Overview and Evaluation of Available Treatment Options for Bipolar Disorder

Essay by narakCollege, UndergraduateA, May 2009

download word file, 6 pages 0.0

Overview and Evaluation of Available Treatment Options for Bipolar Disorder


Bipolar Disorder is a mood disorder previously known by the name manic-depression. In modern times it has been renamed Bipolar disorder (BPD) to emphasize the dual mood character of the illness that is quintessential in its most common clinical presentation (Columbia Electronic Encyclopedia, 2008). Those afflicted with Bipolar Disorder typically experience alternating mood episodes of depression and mania. Depressive episodes are characterized by symptoms of lethargy, social withdrawal, diminished ability to concentrate, and excessive feelings of worthlessness and guilt. By contrast, manic episodes present with a markedly elated or irritable mood, grandiosity, decreased need for sleep, and impaired rational judgment. Of noteworthy mention is the fact that, out of the entire population of those suffering with Mental Illness, those afflicted with BPD has the highest rate of suicide (Columbia Electronic Encyclopedia, 2008)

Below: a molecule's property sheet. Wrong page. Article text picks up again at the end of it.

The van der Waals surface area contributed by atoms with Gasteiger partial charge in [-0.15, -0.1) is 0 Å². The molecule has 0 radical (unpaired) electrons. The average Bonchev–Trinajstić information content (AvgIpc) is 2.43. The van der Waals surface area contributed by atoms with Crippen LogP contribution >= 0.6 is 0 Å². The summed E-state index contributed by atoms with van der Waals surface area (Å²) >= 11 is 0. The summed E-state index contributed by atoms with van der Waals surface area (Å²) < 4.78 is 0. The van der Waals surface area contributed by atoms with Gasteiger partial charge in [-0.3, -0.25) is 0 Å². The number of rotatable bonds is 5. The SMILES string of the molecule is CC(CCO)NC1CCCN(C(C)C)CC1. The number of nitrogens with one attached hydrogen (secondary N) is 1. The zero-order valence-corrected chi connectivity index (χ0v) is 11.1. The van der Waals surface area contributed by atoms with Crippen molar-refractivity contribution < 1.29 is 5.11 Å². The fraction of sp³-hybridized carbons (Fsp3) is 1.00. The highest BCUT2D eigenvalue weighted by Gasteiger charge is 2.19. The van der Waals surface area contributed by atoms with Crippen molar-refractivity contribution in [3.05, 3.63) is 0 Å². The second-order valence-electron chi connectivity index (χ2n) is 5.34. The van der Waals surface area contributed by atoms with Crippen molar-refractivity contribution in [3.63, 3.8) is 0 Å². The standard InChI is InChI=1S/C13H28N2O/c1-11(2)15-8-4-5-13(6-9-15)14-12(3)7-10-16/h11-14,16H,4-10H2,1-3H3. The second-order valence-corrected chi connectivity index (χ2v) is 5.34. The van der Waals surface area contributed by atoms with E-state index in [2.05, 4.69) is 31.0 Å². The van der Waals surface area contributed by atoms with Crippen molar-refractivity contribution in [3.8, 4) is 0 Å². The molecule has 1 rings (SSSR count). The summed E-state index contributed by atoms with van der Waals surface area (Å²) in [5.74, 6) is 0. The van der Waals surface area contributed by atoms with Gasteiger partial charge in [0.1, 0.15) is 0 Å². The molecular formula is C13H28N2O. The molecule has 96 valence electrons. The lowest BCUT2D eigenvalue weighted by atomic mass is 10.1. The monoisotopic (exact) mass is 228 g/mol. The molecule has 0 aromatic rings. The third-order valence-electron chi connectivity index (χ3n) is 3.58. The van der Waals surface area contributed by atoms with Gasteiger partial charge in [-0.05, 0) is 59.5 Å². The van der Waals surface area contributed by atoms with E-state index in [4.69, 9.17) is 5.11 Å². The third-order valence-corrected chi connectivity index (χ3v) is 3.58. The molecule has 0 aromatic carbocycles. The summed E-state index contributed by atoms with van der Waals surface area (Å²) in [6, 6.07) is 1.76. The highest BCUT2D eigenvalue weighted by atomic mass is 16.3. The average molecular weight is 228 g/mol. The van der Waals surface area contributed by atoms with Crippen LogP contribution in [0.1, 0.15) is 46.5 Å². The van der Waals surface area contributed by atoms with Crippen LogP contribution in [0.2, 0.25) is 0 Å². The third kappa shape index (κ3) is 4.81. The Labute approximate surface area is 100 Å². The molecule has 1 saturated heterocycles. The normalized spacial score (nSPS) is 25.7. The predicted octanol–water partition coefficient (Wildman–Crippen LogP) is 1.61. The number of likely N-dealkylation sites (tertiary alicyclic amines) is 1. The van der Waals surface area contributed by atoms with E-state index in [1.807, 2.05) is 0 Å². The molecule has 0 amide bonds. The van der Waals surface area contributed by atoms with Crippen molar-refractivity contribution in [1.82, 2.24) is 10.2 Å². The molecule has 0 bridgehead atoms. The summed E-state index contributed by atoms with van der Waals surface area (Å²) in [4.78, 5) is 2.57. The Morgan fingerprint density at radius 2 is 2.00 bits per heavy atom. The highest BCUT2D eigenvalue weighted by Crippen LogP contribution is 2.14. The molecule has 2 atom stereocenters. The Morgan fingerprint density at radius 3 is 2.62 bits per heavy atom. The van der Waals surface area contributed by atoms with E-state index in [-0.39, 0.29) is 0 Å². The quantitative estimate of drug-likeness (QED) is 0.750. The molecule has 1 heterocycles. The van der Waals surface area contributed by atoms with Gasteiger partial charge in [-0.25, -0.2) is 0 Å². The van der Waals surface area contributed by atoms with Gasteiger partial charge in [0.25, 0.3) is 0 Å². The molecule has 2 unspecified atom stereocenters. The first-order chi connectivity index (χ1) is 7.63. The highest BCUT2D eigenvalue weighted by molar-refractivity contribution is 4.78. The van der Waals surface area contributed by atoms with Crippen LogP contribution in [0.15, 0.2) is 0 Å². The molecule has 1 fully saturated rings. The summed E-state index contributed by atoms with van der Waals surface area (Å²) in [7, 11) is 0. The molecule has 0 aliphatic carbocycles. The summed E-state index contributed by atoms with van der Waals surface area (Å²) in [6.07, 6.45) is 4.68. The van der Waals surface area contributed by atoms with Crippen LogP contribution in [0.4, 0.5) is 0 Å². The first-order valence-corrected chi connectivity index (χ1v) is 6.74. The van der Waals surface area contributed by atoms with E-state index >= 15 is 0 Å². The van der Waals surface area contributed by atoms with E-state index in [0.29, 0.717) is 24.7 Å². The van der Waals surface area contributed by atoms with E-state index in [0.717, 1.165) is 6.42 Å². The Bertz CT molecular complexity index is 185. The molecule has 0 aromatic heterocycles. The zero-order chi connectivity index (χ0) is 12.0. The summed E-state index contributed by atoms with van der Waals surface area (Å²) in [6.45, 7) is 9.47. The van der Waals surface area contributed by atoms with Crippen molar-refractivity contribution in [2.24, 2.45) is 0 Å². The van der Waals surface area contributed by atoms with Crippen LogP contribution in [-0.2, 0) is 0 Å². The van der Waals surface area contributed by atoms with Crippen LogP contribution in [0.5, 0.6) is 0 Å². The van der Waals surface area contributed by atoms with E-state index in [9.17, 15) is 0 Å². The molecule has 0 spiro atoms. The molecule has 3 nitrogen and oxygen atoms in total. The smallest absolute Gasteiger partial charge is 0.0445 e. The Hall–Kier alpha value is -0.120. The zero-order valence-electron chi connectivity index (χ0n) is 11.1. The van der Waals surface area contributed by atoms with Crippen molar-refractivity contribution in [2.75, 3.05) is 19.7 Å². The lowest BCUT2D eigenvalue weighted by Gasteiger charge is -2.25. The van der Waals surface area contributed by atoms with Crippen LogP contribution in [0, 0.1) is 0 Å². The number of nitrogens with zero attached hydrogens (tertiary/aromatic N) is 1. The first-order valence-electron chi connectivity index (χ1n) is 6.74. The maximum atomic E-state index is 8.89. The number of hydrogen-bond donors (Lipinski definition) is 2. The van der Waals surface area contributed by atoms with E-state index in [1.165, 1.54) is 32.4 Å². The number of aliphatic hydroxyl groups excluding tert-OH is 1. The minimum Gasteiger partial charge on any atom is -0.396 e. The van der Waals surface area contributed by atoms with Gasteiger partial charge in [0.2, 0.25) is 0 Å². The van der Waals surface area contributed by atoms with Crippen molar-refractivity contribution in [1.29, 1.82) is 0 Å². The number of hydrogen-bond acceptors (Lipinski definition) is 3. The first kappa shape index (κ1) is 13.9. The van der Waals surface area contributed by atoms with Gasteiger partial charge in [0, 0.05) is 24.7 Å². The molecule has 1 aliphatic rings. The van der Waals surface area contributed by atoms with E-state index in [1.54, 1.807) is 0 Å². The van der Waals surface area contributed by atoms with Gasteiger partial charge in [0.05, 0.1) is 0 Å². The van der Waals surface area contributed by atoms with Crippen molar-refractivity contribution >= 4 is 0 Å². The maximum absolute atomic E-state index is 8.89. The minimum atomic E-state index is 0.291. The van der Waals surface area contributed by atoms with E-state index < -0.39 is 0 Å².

In the realm of conventional medical treatment of Bipolar Disorder, the options available for treatment are mainly limited to prescription drug treatment and Electroconvulsive Therapy (ECT).

Within the Allopathic (mainstream medicine) community, the most common choice by physicians of these various options is the use of a combination of prescription medication (Encyclopedia of Alternative Medicine, 2008). The types of drugs prescribed by healthcare professionals in treating manic-depressives spans a wide range of medicinal drug classes. These include mood stabilizers, antipsychotics, anticonvulsants, anti-anxiety, and antidepressants (Encyclopedia of Alternative Medicine, 2008). ECT, although having a very high rate of success for treating both the depressive and manic phases of BPD, is typically only used after all other pharmacotherapy has failed; This being due to convince of prescription drug treatment and the strong stigma associated with Electroconvulsive Therapy (Encyclopedia of Alternative Medicine, 2008).

Psychosocial treatment options (i.e. psychotherapy) have only relatively recently been explored by the medical community as...